Welcome to The Epic! I am launching this blog as a manifesto for and a guide to living well. The title and motto of the blog are taken from the Epicureans, at least some of whom believed in the notion that not one minute of the future was guaranteed to them and that as a result they had the duty to live life to its fullest every moment.

I believe in discovering fun and pleasurable things wherever I find myself each day and I am told I have a knack for unearthing them. My hope is that by sharing in my pleasures and some of my ways of finding them you will begin to collect all the riches that lie in the moments of your life. They are there. Take them! All our lives should be.....Epic.

Tuesday, December 30, 2008

Epic Fifteen Minute Vacations: A Perfect Cup For Coffee

Way down among Brazilians
Coffee beans grow by the billions
And they always have an extra cup to fill
They got an awful lot of coffee in Brazil.

-The Coffee Bean Song

I admit it. It took me some time to fall in love with coffee. Not in the chemistry based, addictive way of young love. Rather, in the deliberative fashion of those who have circled the issue awhile and come rationally and maturely to the conclusion. Then lose their minds.

I rarely drank coffee in college or law school. Shocking as this may seem to some in a day when all college students seem to have a grande latte clutched in each hand. When I started working, having a cup of coffee in the morning became ritualistic. Eventually, however I came under the influence of a coworker who loved her coffee. And all was made clear to me. True to my gourmand nature, I like almost all sorts of coffee I have tried since. Chicory blended from New Orleans. Turkish. Vietnamese. James Bond's Blue Mountain from Jamaica. Sumatran. Arabica. Espresso. When I found myself pondering the purchase of a French Press I knew the Rubicon had been crossed.

Perhaps I should have foreseen my ultimate fate. One night at law school. In the talent show. I was invited to be part of what was touted (by its organizer and front man) as the greatest vocal act ever put together. A stage presence to make the audience forget all the great male groups that came before. Even the Spinners. We called ourselves "Freedi and the Beans". I played the role of a "bean". Which meant wearing a burlap "coffee" sack stuffed with newsprint. To resemble a coffee bean you see. Our front man, Freedi, was one of the more outgoing of a rather outgoing class of students. His job was to cover the lyrics of The Coffee Bean Song. Our job as beans was to provide chorus. And choreography. We came on as the final act. There is no tougher room to play than one packed with a hundred drunken law students. We sang. We danced. Nobody tore a hole in their outfit. We blew them away. I never make or drink coffee without thinking of that routine.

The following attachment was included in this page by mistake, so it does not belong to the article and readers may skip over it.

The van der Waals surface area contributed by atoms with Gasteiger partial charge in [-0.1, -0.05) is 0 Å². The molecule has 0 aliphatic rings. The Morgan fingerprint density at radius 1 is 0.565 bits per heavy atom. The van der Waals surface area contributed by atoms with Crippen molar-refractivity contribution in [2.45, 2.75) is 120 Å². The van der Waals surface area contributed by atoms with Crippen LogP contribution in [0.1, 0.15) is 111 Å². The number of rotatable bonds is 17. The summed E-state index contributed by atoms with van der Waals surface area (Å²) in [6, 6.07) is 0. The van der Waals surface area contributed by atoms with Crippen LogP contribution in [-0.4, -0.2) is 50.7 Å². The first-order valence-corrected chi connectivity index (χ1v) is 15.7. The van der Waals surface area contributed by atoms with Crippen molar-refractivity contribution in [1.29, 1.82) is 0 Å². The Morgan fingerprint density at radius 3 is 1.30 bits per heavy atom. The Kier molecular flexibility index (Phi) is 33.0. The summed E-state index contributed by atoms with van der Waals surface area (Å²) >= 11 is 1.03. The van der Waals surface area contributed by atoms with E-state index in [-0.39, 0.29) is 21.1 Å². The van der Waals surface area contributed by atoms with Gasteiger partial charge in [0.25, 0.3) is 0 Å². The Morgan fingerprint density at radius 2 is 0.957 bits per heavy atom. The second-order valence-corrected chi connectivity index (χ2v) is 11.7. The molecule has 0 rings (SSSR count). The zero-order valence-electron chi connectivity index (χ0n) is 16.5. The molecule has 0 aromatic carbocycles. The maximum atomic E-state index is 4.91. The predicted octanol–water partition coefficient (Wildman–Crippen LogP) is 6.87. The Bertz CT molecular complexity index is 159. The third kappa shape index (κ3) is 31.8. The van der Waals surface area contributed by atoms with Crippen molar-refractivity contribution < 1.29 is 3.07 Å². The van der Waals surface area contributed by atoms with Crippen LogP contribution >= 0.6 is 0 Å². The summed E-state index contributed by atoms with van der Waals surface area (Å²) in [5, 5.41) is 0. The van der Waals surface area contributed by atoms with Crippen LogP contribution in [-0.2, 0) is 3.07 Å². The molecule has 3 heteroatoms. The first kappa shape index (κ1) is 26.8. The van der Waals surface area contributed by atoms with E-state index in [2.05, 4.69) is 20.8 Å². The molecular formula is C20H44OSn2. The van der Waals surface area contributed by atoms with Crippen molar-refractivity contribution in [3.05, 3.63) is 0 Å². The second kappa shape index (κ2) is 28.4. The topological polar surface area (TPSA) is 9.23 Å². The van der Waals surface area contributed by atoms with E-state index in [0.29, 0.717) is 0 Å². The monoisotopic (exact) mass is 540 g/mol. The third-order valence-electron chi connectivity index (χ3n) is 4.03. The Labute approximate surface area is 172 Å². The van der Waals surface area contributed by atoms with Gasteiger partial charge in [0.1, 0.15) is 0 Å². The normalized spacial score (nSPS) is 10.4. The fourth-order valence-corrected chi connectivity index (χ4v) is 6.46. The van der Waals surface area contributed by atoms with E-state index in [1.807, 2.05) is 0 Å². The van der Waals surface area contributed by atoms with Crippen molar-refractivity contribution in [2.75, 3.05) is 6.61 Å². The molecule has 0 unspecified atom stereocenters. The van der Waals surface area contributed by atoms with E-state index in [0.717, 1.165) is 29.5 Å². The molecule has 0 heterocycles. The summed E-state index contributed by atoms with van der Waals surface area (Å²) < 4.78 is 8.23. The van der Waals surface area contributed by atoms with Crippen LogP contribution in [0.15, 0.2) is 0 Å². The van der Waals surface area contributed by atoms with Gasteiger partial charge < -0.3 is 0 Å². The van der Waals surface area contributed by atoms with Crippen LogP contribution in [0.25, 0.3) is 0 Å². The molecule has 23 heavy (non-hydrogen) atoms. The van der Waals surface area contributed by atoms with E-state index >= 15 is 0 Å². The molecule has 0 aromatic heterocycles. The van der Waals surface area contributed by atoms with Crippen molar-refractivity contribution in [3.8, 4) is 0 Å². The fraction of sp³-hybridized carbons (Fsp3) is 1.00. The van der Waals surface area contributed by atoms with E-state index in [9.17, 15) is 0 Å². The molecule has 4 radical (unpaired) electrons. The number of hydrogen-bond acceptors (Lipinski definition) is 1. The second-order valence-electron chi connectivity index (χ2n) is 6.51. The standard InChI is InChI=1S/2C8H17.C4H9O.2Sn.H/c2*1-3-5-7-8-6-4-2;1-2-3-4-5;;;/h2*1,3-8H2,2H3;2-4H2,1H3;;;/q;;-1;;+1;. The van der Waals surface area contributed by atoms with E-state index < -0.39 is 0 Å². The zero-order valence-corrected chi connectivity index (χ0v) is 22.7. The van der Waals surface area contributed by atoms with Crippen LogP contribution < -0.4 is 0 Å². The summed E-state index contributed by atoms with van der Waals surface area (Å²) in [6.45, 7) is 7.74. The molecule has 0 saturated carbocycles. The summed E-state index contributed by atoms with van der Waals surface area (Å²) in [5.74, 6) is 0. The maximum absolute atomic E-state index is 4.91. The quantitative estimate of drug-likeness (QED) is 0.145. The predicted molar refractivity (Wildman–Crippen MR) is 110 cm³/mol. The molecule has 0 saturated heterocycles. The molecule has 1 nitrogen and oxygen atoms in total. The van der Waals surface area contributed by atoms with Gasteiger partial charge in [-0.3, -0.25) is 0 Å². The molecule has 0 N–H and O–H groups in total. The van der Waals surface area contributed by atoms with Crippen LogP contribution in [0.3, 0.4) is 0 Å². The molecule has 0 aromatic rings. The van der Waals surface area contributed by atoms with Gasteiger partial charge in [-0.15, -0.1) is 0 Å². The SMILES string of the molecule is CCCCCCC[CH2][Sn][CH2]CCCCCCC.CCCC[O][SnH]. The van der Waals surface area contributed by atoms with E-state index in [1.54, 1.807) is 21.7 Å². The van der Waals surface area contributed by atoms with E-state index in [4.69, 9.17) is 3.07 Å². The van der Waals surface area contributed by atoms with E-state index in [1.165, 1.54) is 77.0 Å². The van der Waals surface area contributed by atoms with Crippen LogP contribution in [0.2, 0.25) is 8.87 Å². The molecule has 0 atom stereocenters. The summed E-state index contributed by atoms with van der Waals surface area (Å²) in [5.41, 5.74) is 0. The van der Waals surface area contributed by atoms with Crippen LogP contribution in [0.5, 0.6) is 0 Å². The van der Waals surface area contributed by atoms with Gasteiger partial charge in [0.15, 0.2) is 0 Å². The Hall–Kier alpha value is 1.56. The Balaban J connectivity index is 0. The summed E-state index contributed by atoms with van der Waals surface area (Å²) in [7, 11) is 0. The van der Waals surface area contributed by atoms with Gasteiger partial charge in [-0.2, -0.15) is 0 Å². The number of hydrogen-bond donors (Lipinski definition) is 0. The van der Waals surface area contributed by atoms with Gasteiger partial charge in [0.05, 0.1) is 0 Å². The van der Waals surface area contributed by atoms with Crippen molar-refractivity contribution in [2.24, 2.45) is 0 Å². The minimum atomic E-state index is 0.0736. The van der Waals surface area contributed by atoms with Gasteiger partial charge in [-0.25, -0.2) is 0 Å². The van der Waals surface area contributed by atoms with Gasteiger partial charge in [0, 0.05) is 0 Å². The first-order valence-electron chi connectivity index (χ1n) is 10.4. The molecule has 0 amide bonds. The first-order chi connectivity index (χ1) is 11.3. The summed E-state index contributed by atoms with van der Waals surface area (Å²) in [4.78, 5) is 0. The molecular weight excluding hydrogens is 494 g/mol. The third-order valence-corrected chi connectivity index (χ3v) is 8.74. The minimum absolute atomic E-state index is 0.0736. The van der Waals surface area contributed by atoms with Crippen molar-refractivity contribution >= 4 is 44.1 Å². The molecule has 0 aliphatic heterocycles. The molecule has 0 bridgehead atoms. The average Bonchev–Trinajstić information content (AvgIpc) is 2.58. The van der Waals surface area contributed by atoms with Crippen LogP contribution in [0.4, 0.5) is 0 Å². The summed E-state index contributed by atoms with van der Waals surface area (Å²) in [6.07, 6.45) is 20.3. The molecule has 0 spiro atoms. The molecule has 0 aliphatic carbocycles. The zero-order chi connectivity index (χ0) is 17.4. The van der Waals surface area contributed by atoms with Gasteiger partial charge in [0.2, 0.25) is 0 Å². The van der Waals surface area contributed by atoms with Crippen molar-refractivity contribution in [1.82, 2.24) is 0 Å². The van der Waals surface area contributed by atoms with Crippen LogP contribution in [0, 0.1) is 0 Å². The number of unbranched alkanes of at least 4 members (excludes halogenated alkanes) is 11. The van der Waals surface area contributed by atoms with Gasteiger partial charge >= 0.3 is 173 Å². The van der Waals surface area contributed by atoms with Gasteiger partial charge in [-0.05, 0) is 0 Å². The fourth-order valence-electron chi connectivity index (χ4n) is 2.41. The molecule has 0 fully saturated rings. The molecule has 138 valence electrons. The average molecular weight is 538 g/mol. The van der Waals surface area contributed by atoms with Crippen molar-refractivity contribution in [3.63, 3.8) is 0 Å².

Yesterday morning for example. Even though I have made dramatic progress on dialing down holiday stress at chez Epic, one way of making fun for yourself in any context is to steal fifteen minutes. Just for you. Solitude and a simple, satisfying task can provide enjoyment in the busiest day. Yesterday I decided to sit on my front porch with a cup of coffee and just enjoy the air. I was looking through my cabinet for a mug and found the fantastic turquoise cup pictured above. I was not sure how it came to be there. I had never used it. But when I picked it up and poured the java, I realized I had found a rare thing. A perfect union of function and form. This cup is just cool. The color. The balance when full. The perfectly sized handle. The fact that its dimensions cool the coffee at just the right pace. Perhaps something to do with the ratio of surface area to depth. Also, the cup's modest size means that it must be refilled every so often. Which enhances the experience due to the new cloud of aroma you receive every time you pour. I discovered that a truly great coffee cup holds enough coffee to make you happy but not so much that you force down a last, cold bit. A perfect thing like this is transporting. Using this cup, I felt like I was in an ocean-side diner. At Miami, 1955. Not a bad fifteen minute break.